He was solid all week in practice leading up to qualifying, and he advanced to the Fast Nine Shootout in his first qualifying attempt behind the wheel of the #06 Honda. He started the race in eighth place and ran inside the top five for most of it.

With two laps remaining, after having led 18 of the first 198 laps, Castroneves made an outside move on race leader Alex Palou of Chip Ganassi Racing into turn one. Despite lap traffic quickly approaching up ahead, he held on to the lead and led the final two laps, winning the race by 0.4928 seconds ahead of Palou in his #10 Honda.

After 20 years with Team Penske and incredible success during that stint, a disappointing end ultimately led to him not retiring but making the move to a new team. And with that new team, he made history in his first attempt to do so.

Sound familiar?

Beyond all the “old guy” comparisons to Tom Brady and Phil Mickelson that Castroneves drew after tying Foyt, Unser and Mears, there is one comparison that simply can’t be ignored from what happened just 16 weeks prior.

And that comparison also involves Brady.

Call it the Tom Brady effect, and as quickly as it arrived in Tampa, it arrived in IndyCar and the Indy 500 at Indianapolis Motor Speedway. What Castroneves pulled off is about as close of a thing as you’ll get to what Brady pulled off at Raymond James Stadium in early February, and this was the only time it could have happened.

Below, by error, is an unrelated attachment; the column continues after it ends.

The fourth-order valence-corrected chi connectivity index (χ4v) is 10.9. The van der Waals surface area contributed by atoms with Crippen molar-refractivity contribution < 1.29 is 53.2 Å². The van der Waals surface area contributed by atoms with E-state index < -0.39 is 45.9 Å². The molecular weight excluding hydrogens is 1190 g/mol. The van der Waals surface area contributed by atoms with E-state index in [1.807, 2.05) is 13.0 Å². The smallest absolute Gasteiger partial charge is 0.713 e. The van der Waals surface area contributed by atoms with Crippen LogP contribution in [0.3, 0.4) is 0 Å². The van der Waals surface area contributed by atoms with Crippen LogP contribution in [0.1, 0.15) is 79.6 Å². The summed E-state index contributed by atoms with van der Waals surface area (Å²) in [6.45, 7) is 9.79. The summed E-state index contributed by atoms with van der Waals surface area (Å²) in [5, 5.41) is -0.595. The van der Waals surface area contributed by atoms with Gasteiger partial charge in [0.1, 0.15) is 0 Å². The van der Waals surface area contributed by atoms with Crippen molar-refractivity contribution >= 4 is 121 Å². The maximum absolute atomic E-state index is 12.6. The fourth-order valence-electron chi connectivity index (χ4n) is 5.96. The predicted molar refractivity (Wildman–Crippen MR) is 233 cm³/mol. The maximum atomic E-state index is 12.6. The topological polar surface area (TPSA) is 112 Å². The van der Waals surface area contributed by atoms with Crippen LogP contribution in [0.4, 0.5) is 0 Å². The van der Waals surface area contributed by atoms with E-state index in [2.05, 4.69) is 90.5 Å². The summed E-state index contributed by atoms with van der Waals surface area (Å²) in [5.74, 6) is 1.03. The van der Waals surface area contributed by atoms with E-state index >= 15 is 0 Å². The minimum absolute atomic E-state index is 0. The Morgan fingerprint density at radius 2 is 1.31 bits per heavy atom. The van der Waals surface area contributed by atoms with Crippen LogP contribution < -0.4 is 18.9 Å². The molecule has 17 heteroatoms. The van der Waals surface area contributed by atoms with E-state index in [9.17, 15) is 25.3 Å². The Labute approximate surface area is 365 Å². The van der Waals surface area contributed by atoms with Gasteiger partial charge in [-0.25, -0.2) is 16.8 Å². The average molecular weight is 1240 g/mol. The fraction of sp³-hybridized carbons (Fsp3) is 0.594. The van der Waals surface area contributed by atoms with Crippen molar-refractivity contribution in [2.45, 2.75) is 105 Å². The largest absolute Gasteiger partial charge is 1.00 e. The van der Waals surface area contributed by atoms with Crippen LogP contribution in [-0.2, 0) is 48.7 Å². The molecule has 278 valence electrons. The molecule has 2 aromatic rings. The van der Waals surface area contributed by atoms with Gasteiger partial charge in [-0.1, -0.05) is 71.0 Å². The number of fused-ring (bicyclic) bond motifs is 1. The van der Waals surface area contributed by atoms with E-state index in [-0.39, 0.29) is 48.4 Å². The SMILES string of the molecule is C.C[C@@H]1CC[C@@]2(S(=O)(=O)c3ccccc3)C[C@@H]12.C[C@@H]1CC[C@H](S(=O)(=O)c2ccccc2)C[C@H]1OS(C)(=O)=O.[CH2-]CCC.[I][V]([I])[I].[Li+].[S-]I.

Like Castroneves with Team Penske, Brady competed for the New England Patriots for 20 seasons after being drafted in 2000. He won a record six Super Bowl titles along the way.

But a disappointing 2019 season, which saw increasing tensions between Brady and the Patriots organization, led many to believe that he could hang it up.

Indeed, he didn’t return to New England in 2020. But instead of retiring, he made the move to the Tampa Bay Buccaneers, a team that hadn’t been to the NFL playoffs since 2007.

There were always doubts that this move would lead to success for Brady and the Buccaneers. Would leaving a six-time Super Bowl champion organization for an unproven team that hadn’t had much time to gel — and at the age of 43, nonetheless — really pay off?

It paid off, and it also paid off in year one.

The Buccaneers, who started the season 7-5, won their final four regular season games and got into the playoffs as a Wild Card out of the NFC South division.

They then won three road games in the NFC playoffs and then crushed the AFC champion and reigning Super Bowl champion Kansas City Chiefs, a team that had beaten them during the regular season, by a score of 31-9 in Super Bowl LV.

For two decades, the legacy of Brady had always been associated with the Patriots and nothing but the Patriots.

But he changed that as soon as he left and added to it with the Buccaneers.

For two decades, the legacy of Castroneves had always been associated with Team Penske and nothing but Team Penske.

But he changed that as soon as he left and added to it with Meyer Shank Racing.

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Now the big questions are this: will Brady win a record eighth Super Bowl title, and if so, how soon will it take for him to win another one with his new team? Will Castroneves win a record fifth Indy 500, and if so, how soon will it take for him to win another one with his new team?